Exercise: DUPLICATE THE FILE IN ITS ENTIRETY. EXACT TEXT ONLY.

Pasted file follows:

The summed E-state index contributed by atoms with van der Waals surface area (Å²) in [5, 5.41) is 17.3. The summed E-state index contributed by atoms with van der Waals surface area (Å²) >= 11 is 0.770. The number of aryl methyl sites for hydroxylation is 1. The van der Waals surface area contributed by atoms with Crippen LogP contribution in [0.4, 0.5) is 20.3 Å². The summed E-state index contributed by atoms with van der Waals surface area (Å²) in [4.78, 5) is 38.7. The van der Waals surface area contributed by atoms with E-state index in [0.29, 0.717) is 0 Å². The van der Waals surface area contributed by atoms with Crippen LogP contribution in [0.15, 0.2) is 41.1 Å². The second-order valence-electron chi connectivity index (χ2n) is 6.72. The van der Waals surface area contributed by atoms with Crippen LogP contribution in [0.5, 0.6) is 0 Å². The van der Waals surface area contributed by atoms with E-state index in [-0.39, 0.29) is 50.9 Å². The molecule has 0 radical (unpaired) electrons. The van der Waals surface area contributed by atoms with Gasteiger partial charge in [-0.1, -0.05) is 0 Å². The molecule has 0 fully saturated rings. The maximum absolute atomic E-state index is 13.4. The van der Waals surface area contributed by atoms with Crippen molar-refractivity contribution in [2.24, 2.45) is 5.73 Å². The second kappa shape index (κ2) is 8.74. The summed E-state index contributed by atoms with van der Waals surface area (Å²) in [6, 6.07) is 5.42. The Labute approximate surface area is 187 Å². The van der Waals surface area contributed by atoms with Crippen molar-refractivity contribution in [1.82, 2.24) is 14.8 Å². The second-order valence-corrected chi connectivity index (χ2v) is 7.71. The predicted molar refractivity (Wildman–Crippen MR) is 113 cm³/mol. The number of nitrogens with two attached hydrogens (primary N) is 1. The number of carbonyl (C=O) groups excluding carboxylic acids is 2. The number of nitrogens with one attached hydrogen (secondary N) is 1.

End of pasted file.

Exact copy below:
The summed E-state index contributed by atoms with van der Waals surface area (Å²) in [5, 5.41) is 17.3. The summed E-state index contributed by atoms with van der Waals surface area (Å²) >= 11 is 0.770. The number of aryl methyl sites for hydroxylation is 1. The van der Waals surface area contributed by atoms with Crippen LogP contribution in [0.4, 0.5) is 20.3 Å². The summed E-state index contributed by atoms with van der Waals surface area (Å²) in [4.78, 5) is 38.7. The van der Waals surface area contributed by atoms with E-state index in [0.29, 0.717) is 0 Å². The van der Waals surface area contributed by atoms with Crippen LogP contribution in [0.15, 0.2) is 41.1 Å². The second-order valence-electron chi connectivity index (χ2n) is 6.72. The van der Waals surface area contributed by atoms with Crippen LogP contribution in [0.5, 0.6) is 0 Å². The van der Waals surface area contributed by atoms with E-state index in [-0.39, 0.29) is 50.9 Å². The molecule has 0 radical (unpaired) electrons. The van der Waals surface area contributed by atoms with Gasteiger partial charge in [-0.1, -0.05) is 0 Å². The molecule has 0 fully saturated rings. The maximum absolute atomic E-state index is 13.4. The van der Waals surface area contributed by atoms with Crippen molar-refractivity contribution in [2.24, 2.45) is 5.73 Å². The second kappa shape index (κ2) is 8.74. The summed E-state index contributed by atoms with van der Waals surface area (Å²) in [6, 6.07) is 5.42. The Labute approximate surface area is 187 Å². The van der Waals surface area contributed by atoms with Crippen molar-refractivity contribution in [1.82, 2.24) is 14.8 Å². The second-order valence-corrected chi connectivity index (χ2v) is 7.71. The predicted molar refractivity (Wildman–Crippen MR) is 113 cm³/mol. The number of nitrogens with two attached hydrogens (primary N) is 1. The number of carbonyl (C=O) groups excluding carboxylic acids is 2. The number of nitrogens with one attached hydrogen (secondary N) is 1.